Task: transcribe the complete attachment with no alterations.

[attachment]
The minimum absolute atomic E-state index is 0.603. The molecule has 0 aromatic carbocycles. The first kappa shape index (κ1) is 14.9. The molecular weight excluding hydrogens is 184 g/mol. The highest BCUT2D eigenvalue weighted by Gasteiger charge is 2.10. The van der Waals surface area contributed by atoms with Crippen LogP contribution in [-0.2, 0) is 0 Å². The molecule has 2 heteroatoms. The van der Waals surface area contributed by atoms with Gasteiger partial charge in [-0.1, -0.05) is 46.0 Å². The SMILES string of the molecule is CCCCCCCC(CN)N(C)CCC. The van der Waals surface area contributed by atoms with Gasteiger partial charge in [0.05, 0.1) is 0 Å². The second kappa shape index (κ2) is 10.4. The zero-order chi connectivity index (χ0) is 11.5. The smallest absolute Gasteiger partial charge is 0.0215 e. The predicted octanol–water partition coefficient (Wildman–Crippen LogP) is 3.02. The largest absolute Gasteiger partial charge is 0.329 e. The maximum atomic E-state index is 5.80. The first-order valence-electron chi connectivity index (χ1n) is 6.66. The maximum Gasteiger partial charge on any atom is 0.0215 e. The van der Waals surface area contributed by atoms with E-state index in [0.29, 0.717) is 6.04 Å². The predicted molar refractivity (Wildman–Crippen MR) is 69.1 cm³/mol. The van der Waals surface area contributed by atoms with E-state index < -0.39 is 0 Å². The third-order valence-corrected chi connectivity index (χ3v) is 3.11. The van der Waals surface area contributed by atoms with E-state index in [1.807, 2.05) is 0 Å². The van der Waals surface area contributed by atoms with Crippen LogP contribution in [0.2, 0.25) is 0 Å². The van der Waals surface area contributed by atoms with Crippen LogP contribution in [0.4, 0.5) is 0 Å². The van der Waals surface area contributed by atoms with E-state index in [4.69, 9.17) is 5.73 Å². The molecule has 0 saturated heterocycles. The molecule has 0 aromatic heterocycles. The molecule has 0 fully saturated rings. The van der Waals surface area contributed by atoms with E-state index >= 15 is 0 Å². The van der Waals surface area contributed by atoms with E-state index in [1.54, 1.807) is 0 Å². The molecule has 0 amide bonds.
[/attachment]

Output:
The minimum absolute atomic E-state index is 0.603. The molecule has 0 aromatic carbocycles. The first kappa shape index (κ1) is 14.9. The molecular weight excluding hydrogens is 184 g/mol. The highest BCUT2D eigenvalue weighted by Gasteiger charge is 2.10. The van der Waals surface area contributed by atoms with Crippen LogP contribution in [-0.2, 0) is 0 Å². The molecule has 2 heteroatoms. The van der Waals surface area contributed by atoms with Gasteiger partial charge in [-0.1, -0.05) is 46.0 Å². The SMILES string of the molecule is CCCCCCCC(CN)N(C)CCC. The van der Waals surface area contributed by atoms with Gasteiger partial charge in [0.05, 0.1) is 0 Å². The second kappa shape index (κ2) is 10.4. The zero-order chi connectivity index (χ0) is 11.5. The smallest absolute Gasteiger partial charge is 0.0215 e. The predicted octanol–water partition coefficient (Wildman–Crippen LogP) is 3.02. The largest absolute Gasteiger partial charge is 0.329 e. The maximum atomic E-state index is 5.80. The first-order valence-electron chi connectivity index (χ1n) is 6.66. The maximum Gasteiger partial charge on any atom is 0.0215 e. The van der Waals surface area contributed by atoms with E-state index in [0.29, 0.717) is 6.04 Å². The predicted molar refractivity (Wildman–Crippen MR) is 69.1 cm³/mol. The van der Waals surface area contributed by atoms with E-state index < -0.39 is 0 Å². The third-order valence-corrected chi connectivity index (χ3v) is 3.11. The van der Waals surface area contributed by atoms with E-state index in [1.807, 2.05) is 0 Å². The van der Waals surface area contributed by atoms with Crippen LogP contribution in [0.2, 0.25) is 0 Å². The van der Waals surface area contributed by atoms with Crippen LogP contribution in [0.4, 0.5) is 0 Å². The van der Waals surface area contributed by atoms with E-state index in [4.69, 9.17) is 5.73 Å². The molecule has 0 saturated heterocycles. The molecule has 0 aromatic heterocycles. The molecule has 0 fully saturated rings. The van der Waals surface area contributed by atoms with E-state index >= 15 is 0 Å². The van der Waals surface area contributed by atoms with E-state index in [1.54, 1.807) is 0 Å². The molecule has 0 amide bonds.